Looking for an atypical theater experience in New York City?
While Broadway is certainly worth your time, it’s far from the only entertainment option.
Whether you’re craving knee-slapping comedy, show tunes, a space with a great back-story or something truly immersive, you can find it within New York’s five boroughs.
To help your quest, we’ve rounded up five truly unique NYC theaters to help you go beyond the obvious.
Hint: Before purchasing tickets to any of the below theaters, check Groupon, Living Social, Goldstar and Fever to see if there are any deals going on.
Forget what you thought you knew about theater. Sleep No More is a truly immersive experience; as in, you’ll don a mask while traipsing about the makeshift McKittrick Hotel, following characters from a macabre version of Macbeth from room to room.
If you go with a group, you’ll likely get separated. And when you regroup for a cocktail at the 1920s-themed attached Manderley Bar cocktail bar — which you can retreat to at any point during the “show” — you’ll each have had totally different experiences based on who you followed and when.
Pro tip: Book in advance, as Sleep No More tends to sell out. Also, make sure you’re there for the very surprising ending.
This Upper East Side comedy staple has had myriad notable comics grace its stage: Sara Silverman, Eddie Murphy, and Adam Sandler. In fact, it’s where Jerry Seinfeld got his start — and is the comedy theater featured on his Netflix special, “Jerry Before Seinfeld”.
In the lobby, you can peruse the hundreds of signed headshots of your favorite comics who have been in the very room you’re about to enter. Comic Strip Live’s bread and butter is stand up comedy, and you’ll typically see four acts per show. There’s a two-drink minimum per person, though it’s also recommended to order a bowl of their tasty popcorn.They offer shows seven nights per week, so you’ll never have to worry again about what to do on a Monday night.
Theatre 80 — which also boasts an absinthe bar, hot dog stand and the Museum of the American Gangster — was a nightclub during Prohibition. It was owned by a Bavarian gangster named Frank Hoffman, who made millions through his bootlegging operation. Sadly, but not surprisingly, Hoffman and his girlfriend were murdered by their bodyguard while trying to move a large sum of money out of the club.
But, not all of it.
A playwright named Howard Otway purchased the building, and wanted to build a stage to house a theater. As he was gutting the space, he came upon two safes. Not sure what to do, he asked the man whom he’d purchased the building from — who himself was affiliated with gangsters — to open the safes with him.
When a few million dollars were found inside, you can probably guess who kept the cash.
The good news: Otway was the first to put on “You’re A Good Man Charlie Brown” in 1967, which put Theatre 80 on the map for Off-Broadway theater. Today, you can see everything from satirical takes on pop culture (think a dose of Zack Morris in “Bayside”) to cultural shows combining Celtic music performances with dance lessons.
Fun fact: Many stars have graced the stage and the space. Billy Crystal was once an usher, Frank Sinatra was a waiter and Joan Rivers has cemented handprints outside the theater, where you’ll find NYC’s own “Walk of Fame.”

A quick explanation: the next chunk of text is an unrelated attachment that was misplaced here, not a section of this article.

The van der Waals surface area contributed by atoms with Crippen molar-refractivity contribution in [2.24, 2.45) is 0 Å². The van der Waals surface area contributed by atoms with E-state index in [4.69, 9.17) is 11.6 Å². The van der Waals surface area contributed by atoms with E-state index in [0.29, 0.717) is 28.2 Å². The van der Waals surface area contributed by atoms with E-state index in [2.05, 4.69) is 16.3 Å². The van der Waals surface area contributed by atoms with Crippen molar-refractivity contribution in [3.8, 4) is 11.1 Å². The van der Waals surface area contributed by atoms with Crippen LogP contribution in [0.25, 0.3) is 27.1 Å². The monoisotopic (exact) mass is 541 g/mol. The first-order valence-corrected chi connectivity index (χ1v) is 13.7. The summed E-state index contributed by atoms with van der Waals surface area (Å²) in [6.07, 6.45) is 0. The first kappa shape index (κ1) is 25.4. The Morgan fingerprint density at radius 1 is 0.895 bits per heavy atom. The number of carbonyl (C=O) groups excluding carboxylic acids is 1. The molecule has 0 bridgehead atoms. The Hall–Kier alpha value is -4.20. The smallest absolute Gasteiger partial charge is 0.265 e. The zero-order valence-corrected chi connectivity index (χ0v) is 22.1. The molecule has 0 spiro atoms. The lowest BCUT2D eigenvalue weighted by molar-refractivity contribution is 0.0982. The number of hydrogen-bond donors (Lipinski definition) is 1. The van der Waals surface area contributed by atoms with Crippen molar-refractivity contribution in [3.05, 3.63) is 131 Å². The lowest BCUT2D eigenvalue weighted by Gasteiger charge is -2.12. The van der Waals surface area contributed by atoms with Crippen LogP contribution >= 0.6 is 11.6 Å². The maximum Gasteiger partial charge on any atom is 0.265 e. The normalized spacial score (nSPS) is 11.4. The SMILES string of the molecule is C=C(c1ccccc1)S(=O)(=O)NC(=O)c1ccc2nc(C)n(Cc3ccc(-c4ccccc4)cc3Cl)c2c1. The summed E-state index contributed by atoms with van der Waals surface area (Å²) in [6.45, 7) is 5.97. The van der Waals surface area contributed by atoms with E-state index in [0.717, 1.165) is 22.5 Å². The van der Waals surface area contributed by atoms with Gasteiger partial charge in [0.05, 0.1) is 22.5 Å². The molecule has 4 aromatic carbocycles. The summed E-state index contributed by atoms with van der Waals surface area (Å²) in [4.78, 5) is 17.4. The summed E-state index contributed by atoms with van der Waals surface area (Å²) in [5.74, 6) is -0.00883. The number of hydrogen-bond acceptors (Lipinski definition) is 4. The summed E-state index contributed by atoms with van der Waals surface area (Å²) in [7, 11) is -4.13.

Greenwich Village is known for its performance history, from legendary live jazz (hey hey Village Vanguard) spaces to rock-and-roll joints that made legends (like Cafe Wha?, where stars like Bob Dylan and Jimi Hendrix got their start).
Another notable space in this neighborhood: The Cherry Lane Theatre. The theater resides in a landmarked building that was once a brewery in 1836; and even before that the land was home to a farm silo in 1817.
After a few other lives, the space finally became a theater in 1924; opened by a group spearheaded by Pulitzer Prize winning poet Edna St. Vincent Millay. Today, the theater holds the title of “New York's longest continuously running Off-Broadway theatre” (which means it seats between 100-499 people; compared to Broadway which seats 500 or more).
At Cherry Lane Theatre, you might see a revival of a past production through their Heritage Series, or a never-before-seen piece from a new artist through their Discovery Series.
A few of the many big names that have graced the stage include Barbra Streisand, James Earl Jones and Bruce Willis.
In Manhattan’s Hell’s Kitchen neighborhood resides Ars Nova, an Off-Off Broadway Theater — which means it seats less than 99 people — focused on showcasing emerging talent.
No idea is too “out there” or envelope pushing, so be prepared for some eccentric, perspective-shifting shows, which range from puppet productions to poetry readings to dramas and beyond.
In fact, some of their performances have been so well received they eventually made it to Broadway, like Natasha, Pierre & the Great Comet of 1812, while a few of their other shows have turned into national and worldwide tours.
What’s really neat about this stage: It’s so intimate you’ll feel like you’re watching a performance in your living room.
Now, you certainly won’t find THAT on Broadway.
Note: Available plans and coverages may have changed since this blog was published.
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Jessica Festa is a full-time travel writer who is always up for an adventure. She enjoys getting lost in new cities and having experiences you don’t read about in guidebooks. Some of her favorite travel experiences have been teaching English in Thailand, trekking her way through South America, backpacking Europe solo, road tripping through Australia and doing orphanage work in Ghana. You can follow her adventures on her travel websites, Epicure & Culture and Jessie On A Journey. You can also connect with Jessica directly on Facebook, Twitter and Google Plus, or follow her epicurean adventures on Facebook and Twitter.
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